For example, when bullying and interruptions happen in virtual meetings, managers must learn how to address it in the moment. They can say something like, “Please let them complete their point before asking questions. Use the raised hand function so that we can come back to your suggestion afterward.” Similarly, managers also need to check with underrepresented staff about bullying in private team-member communications, making it clear that any such behavior should be brought to their attention. In both cases, the manager must be trained to talk to the offender, explain why it’s inappropriate, and request that they change that pattern of behavior.

Stopping online harassment of minorities isn’t enough, however. One of the biggest challenges in remote work is the decreasing connections among workers.

For instance, research indicates that the number of connections made by new hires in the workplace decreased by 17 percent during the pandemic, compared to the period before the pandemic. Because successfully accomplishing company goals often requires cross-functional collaboration, such loss of connections is worrisome. Fortunately, scholars found that connecting junior staff working remotely to senior staff during the pandemic worked effectively to expand the network of junior staff.

Research shows that one of the primary reasons minorities fail to advance stems from the lack of connections to senior staff in the form of informal mentoring and sponsorship. To address this program requires creating a formal hybrid and remote mentoring program, with a special focus on underprivileged staff.

As an example, consider one of my clients, the University of Southern California’s Information Sciences Institute, which carries out basic and applied research in machine learning and artificial intelligence, networks and cybersecurity, high-performance computing, microelectronics, and quantum information systems. At ISI, we are implementing a formal mentoring program that will provide special support to minority groups. That means providing minority staff with two mentors, one from the same minority group and one representing the majority population. Doing so offers the minority mentee a diverse network of connections and experiences to draw on among both minority and majority staff. It provides mentees with the implicit knowledge and relationships they will need to advance, while the fact that each mentee has two mentors lightens the load on each mentor and makes the workload manageable. To help uplift the importance of the mentoring program, mentoring is included as part of the performance evaluation of each mentor.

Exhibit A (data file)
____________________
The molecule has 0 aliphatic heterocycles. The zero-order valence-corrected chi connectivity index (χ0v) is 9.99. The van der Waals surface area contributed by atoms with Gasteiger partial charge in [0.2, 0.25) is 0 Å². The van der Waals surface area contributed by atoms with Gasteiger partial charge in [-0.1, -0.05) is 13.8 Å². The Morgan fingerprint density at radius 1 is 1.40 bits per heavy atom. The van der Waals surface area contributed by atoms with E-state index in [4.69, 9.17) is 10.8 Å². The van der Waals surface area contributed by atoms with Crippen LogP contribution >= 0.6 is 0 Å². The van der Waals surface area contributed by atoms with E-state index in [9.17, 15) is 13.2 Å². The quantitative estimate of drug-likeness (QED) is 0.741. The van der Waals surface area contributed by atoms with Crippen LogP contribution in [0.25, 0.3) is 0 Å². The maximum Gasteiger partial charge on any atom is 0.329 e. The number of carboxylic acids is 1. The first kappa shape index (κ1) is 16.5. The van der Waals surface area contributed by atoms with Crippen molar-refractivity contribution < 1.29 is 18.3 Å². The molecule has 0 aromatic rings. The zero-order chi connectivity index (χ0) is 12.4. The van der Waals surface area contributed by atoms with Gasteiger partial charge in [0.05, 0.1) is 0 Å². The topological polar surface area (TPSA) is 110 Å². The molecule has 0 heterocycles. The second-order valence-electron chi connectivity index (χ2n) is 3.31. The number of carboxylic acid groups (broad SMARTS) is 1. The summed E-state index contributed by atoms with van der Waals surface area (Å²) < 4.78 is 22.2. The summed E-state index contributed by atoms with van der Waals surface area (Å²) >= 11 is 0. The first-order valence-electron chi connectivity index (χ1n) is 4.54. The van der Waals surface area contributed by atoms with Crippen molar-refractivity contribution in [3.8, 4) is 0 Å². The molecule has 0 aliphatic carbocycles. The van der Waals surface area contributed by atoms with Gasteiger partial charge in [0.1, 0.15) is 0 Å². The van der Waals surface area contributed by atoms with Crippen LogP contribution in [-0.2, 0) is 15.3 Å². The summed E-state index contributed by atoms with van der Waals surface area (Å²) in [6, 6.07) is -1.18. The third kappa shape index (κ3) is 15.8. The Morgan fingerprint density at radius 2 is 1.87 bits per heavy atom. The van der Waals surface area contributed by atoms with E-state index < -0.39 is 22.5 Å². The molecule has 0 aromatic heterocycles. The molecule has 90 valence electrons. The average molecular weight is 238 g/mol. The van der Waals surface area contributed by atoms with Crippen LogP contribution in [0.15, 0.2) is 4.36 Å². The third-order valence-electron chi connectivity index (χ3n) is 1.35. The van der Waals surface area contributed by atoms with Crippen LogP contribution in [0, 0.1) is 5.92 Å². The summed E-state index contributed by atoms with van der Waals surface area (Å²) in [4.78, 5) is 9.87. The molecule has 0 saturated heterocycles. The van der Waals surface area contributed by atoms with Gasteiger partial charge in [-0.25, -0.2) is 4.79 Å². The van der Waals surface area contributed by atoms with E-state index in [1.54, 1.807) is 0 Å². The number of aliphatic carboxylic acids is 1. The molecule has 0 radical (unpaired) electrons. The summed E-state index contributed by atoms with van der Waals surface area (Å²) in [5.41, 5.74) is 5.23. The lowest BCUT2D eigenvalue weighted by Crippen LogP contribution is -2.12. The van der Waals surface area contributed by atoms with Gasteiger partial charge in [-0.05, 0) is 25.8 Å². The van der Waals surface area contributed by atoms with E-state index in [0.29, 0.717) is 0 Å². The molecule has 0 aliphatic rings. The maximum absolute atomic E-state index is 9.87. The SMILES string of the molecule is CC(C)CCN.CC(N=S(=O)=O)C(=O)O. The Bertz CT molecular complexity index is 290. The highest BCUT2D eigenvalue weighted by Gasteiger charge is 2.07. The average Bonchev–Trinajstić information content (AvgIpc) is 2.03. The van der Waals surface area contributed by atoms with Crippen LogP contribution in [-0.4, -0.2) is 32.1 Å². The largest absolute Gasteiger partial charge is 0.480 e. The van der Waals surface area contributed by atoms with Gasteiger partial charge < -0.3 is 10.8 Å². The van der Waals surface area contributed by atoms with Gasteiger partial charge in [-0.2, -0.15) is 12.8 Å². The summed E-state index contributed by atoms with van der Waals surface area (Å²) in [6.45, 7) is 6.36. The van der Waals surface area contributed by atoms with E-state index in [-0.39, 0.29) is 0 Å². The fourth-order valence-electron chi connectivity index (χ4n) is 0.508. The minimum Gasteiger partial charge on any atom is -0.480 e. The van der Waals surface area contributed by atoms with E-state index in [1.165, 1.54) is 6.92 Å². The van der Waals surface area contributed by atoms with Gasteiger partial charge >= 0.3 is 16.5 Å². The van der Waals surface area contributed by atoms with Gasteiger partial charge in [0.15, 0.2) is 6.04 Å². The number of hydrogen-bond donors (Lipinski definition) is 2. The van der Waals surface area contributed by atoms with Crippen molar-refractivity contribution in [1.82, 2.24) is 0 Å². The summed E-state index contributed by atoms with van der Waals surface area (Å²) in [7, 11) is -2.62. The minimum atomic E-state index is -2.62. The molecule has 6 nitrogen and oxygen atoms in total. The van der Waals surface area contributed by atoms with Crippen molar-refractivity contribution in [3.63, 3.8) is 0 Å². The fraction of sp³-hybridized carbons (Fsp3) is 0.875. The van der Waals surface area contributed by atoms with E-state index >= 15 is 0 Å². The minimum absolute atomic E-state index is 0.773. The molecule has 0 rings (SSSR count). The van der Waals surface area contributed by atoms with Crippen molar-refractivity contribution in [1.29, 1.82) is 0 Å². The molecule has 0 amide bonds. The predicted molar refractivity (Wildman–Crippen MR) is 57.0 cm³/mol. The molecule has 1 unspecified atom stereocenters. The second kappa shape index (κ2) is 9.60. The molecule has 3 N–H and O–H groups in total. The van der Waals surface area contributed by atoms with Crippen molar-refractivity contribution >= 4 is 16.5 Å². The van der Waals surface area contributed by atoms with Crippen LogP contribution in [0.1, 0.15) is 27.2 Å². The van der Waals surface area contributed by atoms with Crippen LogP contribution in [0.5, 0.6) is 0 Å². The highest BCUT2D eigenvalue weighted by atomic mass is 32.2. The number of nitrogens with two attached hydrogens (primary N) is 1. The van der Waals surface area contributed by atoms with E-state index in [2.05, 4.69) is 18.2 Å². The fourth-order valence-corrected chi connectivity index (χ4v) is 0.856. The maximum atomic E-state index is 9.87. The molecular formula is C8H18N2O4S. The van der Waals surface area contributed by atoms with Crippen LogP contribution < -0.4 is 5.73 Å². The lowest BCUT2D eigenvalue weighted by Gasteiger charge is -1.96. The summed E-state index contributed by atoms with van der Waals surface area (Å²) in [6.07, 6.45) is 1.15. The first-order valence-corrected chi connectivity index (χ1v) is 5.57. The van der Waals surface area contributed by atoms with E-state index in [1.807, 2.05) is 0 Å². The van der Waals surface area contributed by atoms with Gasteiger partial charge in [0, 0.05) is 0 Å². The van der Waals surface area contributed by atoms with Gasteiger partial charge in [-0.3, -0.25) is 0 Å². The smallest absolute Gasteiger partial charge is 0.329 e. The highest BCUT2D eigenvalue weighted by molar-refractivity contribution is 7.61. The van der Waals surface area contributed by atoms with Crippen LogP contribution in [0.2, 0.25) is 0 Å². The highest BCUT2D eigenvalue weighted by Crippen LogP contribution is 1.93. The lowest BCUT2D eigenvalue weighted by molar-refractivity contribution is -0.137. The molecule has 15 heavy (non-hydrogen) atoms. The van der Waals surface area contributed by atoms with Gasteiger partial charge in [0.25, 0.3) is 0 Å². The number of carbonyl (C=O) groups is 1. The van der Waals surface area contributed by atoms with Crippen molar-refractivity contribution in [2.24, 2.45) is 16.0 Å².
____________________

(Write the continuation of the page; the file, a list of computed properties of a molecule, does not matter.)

Creating a diverse, inclusive, and equitable culture in remote and hybrid settings requires recognizing problems and taking action to remedy them. An easy way to start advocating for this is to conduct internal surveys to determine those issues.

The best surveys will ask minority staff about their experiences with the problems outlined above and other diversity-related challenges. They’ll also request feedback about what the staff believe might be the most effective ways of solving these problems. Then, they’ll integrate the best solutions into plans to address the situation.

You have probably heard the famous phrase, “What gets measured gets managed.” Once you know the nature and extent of the problems, you can work to change them systematically, rather than only in one-off, ad hoc situations. Measure the problem, create a plan to fix it, then measure how well you are improving it.

By following this path, and adopting best practices for diversity in hybrid and remote work, you’ll avoid Dimon’s failure to look at the data and issue patently false statements. Instead, like Meta, you’ll outperform your diversity goals and thus improve your company’s financial performance.


About The Author

Gleb Tsipursky’s picture

Gleb Tsipursky

Dr. Gleb Tsipursky helps quality professionals make the wisest decisions on the future of work as the CEO of the boutique future-of-work consultancy Disaster Avoidance Experts. A proud Ukrainian American, he is the best-selling author of seven books, including Never Go With Your Gut: How Pioneering Leaders Make the Best Decisions and Avoid Business Disasters and Leading Hybrid and Remote Teams: A Manual on Benchmarking to Best Practices for Competitive Advantage. His cutting-edge thought leadership has been featured in more than 650 articles in prominent publications such as Harvard Business Review, Fortune, and USA Today. His expertise comes from more than 20 years of consulting for Fortune 500 companies from Aflac to Xerox and more than 15 years in academia as a cognitive scientist at the University of North Carolina-Chapel Hill and Ohio State. Contact him at Gleb[at]DisasterAvoidanceExperts[dot]com, Twitter@gleb_tsipursky, Instagram@dr_gleb_tsipurskyLinkedIn, and register for his Wise Decision Maker Course


Sorry to say this but it

Sorry to say this but it looks to me like businesses are getting far too worried about being diverse.  You need to hire the best fit candidate for your company to do the job needed.  Diversity should be way down on that list if it is even on it.  Hire for skill and ability to do the job.  in the end, worry about diversity over skills will be a big problem in our woke nation.